The Risks of Co-Ownership Agreements in Real Estate
Getting into a co-ownership agreement with your spouse, business partner, or friend might seem like a good idea, as it can reduce your mortgage burden and maintenance costs significantly.
But what happens if you want to sell the property and the co-owner disagrees with you? Or if the co-owner wants to rent out the property and you feel that it might not be a good idea? If and when it happens, you might regret your decision to get into a co-ownership agreement.
In this article, we take a look at three pitfalls associated with co-ownership agreements that you need to be aware of.
Limited Control over the Property
The biggest downside of a co-ownership agreement is that you and the other party own the property equally, which means neither of you has full control over it.
What it means is that if you want to rent out or sell the property, you can do so only after getting the other owner’s consent. The same rule applies to the other owner as well.
This might not be a problem as long as you and the other owner trust each other and are on the same page on how the property should be maintained. However, if and when you disagree with each other on something, it can turn into a stalemate – with neither of you being able to convince the other party on what needs to be done.
Let us assume that you own a vacation home with your brother. You want to rent it out, as you have recently lost your job and need the rental income to make ends meet until you find another job. Your brother, on the other hand, is reluctant to rent it out and wants to keep it for their personal use.
In the aforementioned scenario, your brother’s reluctance to rent out the property can lead to serious disagreements and affect your relationship with him. Even if they reluctantly agree to do so, they might hold it against you, which in turn can affect your relationship with him.
The Co-Owner Can Do What They Want with Their Share of the Property
This is one of the major pitfalls associated with a co-ownership agreement. The co-owner has the right to mortgage or even sell their ownership interest in the property as and when they want to.
Let us assume that your brother – who is the co-owner of your vacation home – has accumulated a lot of high-interest debt and desperately wants to pay it off. Since he does not have any savings or investments, he wants to sell his ownership interest in the property to pay off his debts.
In the aforementioned scenario, you only have two options. You can either buy him out and become the sole owner of the property or allow him to sell his ownership interest and enter into a co-ownership agreement with a complete stranger.
The Risk of Liens
If the co-owner of your property fails to repay a loan, fails to pay taxes, or gets sued by a third party, a lien could be placed on their ownership interest in the property.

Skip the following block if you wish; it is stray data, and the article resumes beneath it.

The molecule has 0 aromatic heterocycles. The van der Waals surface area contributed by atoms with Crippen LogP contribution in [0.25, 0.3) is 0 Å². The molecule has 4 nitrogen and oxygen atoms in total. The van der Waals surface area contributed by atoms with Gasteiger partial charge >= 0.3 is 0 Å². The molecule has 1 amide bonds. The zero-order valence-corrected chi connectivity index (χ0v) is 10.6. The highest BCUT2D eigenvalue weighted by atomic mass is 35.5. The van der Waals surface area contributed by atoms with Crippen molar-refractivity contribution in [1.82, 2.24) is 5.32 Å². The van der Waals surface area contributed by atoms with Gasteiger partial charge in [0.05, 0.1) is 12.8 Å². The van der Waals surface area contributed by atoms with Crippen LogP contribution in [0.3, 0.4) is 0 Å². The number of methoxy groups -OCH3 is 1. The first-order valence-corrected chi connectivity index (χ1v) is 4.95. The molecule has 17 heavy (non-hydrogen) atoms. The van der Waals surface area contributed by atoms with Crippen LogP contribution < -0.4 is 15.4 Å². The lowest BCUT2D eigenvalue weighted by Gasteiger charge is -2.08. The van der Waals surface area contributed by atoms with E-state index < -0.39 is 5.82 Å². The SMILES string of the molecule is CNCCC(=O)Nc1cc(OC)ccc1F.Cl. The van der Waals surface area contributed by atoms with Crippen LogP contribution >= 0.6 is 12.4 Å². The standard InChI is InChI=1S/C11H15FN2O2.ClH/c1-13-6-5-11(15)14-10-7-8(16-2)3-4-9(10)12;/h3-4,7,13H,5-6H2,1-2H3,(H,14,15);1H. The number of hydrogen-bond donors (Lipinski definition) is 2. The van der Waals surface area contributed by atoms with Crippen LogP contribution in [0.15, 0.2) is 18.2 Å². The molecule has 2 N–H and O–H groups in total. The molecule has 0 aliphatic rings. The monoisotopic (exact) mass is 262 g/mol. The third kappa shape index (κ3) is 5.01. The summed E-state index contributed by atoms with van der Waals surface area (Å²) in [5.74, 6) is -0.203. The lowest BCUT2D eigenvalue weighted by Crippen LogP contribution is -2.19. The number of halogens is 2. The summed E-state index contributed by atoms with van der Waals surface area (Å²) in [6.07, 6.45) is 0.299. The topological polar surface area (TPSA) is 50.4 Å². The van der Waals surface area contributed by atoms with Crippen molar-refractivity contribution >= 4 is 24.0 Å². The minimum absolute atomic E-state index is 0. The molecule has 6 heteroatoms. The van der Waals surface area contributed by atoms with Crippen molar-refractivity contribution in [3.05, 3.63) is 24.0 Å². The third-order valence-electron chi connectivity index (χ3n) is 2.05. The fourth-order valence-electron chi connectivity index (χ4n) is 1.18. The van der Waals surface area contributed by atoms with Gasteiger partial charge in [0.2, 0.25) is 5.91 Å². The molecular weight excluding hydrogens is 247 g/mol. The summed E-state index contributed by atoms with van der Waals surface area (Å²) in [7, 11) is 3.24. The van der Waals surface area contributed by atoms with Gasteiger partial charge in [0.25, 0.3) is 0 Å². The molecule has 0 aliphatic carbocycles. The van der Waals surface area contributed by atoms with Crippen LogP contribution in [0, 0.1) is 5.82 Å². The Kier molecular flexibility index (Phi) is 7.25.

The Risk of Incapacitation and Death
If the co-owner becomes incapacitated as a result of a serious injury or a medical condition, you still cannot make any decision about the property by yourself. Unless the co-owner has an estate plan which specifies who can act on their behalf in the event of their incapacitation, you might have no option but to file a petition with the court for the appointment of a guardian or executor.
It should be noted that the court-appointed guardian is required to act in the best interests of the party they are representing. So, there is no guarantee that they might agree with the decisions you make regarding the property.
Similarly, if the co-owner were to pass away, the co-owner’s heir or beneficiary might inherit it and you will be forced to share it with them – unless you have a joint tenancy with right of survivorship agreement, in which case you will be able to inherit the co-owner’s share.
Planning to Enter into a Co-ownership Agreement? Our Alabama Real Estate Attorneys Can Help You!
A co-ownership agreement can be beneficial in some ways, but it also has its own share of risks. With that said, it’s vital to consult with a prolific real estate attorney before you enter into a co-ownership agreement with someone.
The real estate lawyers at BHM Law Group have decades of experience and have provided personalized legal services to thousands of clients over the years. If you want to enter into a co-ownership agreement with someone or if you are already in a co-ownership agreement with someone and facing issues, we can provide you with the legal advice and guidance you need and protect your interests.
To talk to one of our experienced Birmingham, Alabama real estate lawyers, call us today at 205-994-0902 or contact us online and schedule a free consultation.